Grace Pulido Tan

ProPinoy Exclusive: COA Chairperson answers some of your questions on PDAF Scandal

ProPinoy caught up with COA Chairperson Grace Pulido Tan and asked her about COA’s work in the pork barrel scandal, what we can expect next, and some plans underway to make government auditing a community effort. Read on!

PP: If COA conducts annual audits, why were these fraudulent projects not caught earlier? Why did it take a special audit under your direction to investigate these anomalies?

Pulido-Tan: The yearly audit of agencies is more in the nature of a compliance or financial audit, the main focus of which is to determine whether the financial statements are in conformity with generally accepted accounting principles. In the process, certain deviations or questionable transactions may be uncovered and reported, but the audit is not as extensive or in depth as a special audit. A special audit, on the other hand, is focused on a specific program of government and involves several agencies involved in the program, like the recent PDAF special audit. This kind of audit is more extensive and in-depth, and the auditors assigned for audits like this are more highly trained and skilled. The PDAF special audit was started in May 2010, before my time; it was completed in July 2012. Writing the report and getting the comments of the covered agencies took another year, hence it was released only in July 2013.

PP: In a previous interview, you mentioned uncooperativeness from the DBM resulted in some errors in the special report. Is this common when conducting an audit?

Pulido-Tan: In any audit, we rely on certain reports and information given by agencies, like the DBM, specially on matters within their functions and authority, like releases from the budget. We have the right to presume that official duty has been regularly performed. Nonetheless, we also have procedures to validate these reports, but we also need other documents which the DBM could not give us despite repeated requests. It is not uncommon for agencies to be uncooperative, because in an audit, vulnerabilities are usually uncovered. Sometimes, it is not a matter of being uncooperative; it could simply be a cavalier attitude towards record keeping and accountability on the part of the agencies. Not everyone takes these things seriously.

PP: Can you describe COA’s process of contacting the NGOs and beneficiaries concerned? What is the best effort applied by COA?

Pulido-Tan: COA exerted all efforts to contact and reach the NGOs, and this is standard procedure. We sent letters, rarely any responded. We went to their given addresses. Some we found, many we did not. It’s either the addresses were fictitious or located in residential areas or turned out to be occupied by different persons.

PP: Some legislators denied their signatures in projects the COA was auditing. Is this common? Were their records falsified, or does the evidence suggest that the lawmakers (p59-60) were indeed involved in the scheme?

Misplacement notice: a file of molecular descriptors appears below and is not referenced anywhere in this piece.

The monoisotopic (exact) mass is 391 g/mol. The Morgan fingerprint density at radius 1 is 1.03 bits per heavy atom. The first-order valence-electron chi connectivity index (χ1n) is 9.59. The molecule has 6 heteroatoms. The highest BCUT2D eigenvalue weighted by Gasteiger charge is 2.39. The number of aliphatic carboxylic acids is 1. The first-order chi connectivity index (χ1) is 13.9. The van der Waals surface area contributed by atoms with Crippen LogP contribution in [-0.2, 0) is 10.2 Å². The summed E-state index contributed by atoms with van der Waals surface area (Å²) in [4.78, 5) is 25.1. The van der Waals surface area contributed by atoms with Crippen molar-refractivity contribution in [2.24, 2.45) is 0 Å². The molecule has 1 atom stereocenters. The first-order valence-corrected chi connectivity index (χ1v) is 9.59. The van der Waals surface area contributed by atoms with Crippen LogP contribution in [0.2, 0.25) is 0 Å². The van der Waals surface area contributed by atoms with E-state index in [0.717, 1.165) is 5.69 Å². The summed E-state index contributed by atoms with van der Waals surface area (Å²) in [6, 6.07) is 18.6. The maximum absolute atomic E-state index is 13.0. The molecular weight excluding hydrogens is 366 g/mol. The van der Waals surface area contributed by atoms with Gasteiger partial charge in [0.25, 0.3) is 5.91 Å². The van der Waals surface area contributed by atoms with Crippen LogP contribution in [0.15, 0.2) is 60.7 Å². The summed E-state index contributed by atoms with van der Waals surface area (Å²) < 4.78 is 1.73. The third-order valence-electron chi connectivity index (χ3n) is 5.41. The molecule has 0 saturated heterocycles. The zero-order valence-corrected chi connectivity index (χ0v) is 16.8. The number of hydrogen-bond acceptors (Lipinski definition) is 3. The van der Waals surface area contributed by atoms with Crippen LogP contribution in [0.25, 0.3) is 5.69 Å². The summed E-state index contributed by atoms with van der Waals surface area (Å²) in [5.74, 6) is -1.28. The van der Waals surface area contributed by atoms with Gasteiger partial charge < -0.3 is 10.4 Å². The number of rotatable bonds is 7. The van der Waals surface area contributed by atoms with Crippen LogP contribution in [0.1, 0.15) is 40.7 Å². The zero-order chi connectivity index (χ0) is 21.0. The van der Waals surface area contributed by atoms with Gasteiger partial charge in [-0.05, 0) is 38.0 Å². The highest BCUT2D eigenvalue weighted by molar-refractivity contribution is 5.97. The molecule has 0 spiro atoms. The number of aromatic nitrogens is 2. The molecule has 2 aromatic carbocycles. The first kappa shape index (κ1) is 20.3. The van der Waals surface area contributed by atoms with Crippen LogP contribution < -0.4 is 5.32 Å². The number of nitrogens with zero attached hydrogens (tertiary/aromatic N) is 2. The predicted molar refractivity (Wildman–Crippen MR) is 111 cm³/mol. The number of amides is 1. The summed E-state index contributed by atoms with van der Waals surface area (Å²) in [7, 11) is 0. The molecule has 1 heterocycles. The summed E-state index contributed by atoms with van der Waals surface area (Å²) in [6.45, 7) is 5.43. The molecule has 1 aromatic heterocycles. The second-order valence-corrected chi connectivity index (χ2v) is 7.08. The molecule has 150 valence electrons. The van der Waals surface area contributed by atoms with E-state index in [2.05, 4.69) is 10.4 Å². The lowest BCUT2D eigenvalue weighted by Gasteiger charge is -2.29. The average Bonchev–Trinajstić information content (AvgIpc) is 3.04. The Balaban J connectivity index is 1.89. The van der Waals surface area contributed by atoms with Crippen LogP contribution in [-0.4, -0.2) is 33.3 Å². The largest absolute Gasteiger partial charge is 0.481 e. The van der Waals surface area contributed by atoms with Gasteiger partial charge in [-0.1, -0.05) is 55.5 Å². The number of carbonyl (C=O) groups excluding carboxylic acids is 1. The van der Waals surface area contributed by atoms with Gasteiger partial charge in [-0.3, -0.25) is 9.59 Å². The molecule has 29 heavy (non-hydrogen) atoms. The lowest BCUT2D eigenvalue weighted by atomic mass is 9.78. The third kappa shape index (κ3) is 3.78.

Pulido-Tan: It is not for us to make a determination whether their signatures are fake. We simply state that in our report. It is a matter of defense for them, a rather common one.

PP: Can the COA report itself be used to file charges? What can government and ordinary citizens do to file substantial charges against the implicated persons and entities?

Pulido-Tan: The Report can be the basis of further investigation. This is what the IAAGCC (Inter Agency Anti Graft Coordinating Council) is now doing. The IAAGCC is composed of the Secretary of Justice, the Ombudsman and the COA Chair, the “three furies” as news reports call us. The role of the COA is to turn over and present our source documents on which our report is based for the evaluation of the OMB and DOJ Sec. This is called the fact-finding phase of the investigation. They are the ones who will decide if cases should be filed and against whom.

PP: What are COA’s next steps after releasing this report?

Pulido-Tan: We shall continue to do our work as faithfully and well as we can, without fear or favor, and assist the OMB and DOJ Secretary in the investigation and build-up of cases.

PP: You were recently at a World Bank forum unveiling the COA’s Citizen Participatory Audit (CPA). How can such the process be strengthened and rolled out to involve the public in auditing the PDAF? Are there plans to institutionalize the CPA?

Pulido-Tan: The CPA is a new program we launched last year, to involve citizens in actual audit of certain projects that impact their day-to-day life in a real way. We have piloted it on flood control, garbage collection systems, disaster aid, basic health care in every barangay, and availability of schools and classrooms. We are in the process of institutionalizing it and hopefully, we can do it for PDAF- funded projects as well.

PP: What other reforms need to take place within the COA itself so that we can be assured of transparency, accuracy, and integrity beyond PNoy’s administration? How can the public be reassured that COA is acting independently?

Pulido-Tan: Beefing up our manpower complement with the best, brightest and most upright; continuously improving their capabilities thru targeted training and workshops; properly rewarding them for their hard work and protecting them from harassment; computerizing our processes so reports are more informative and timely.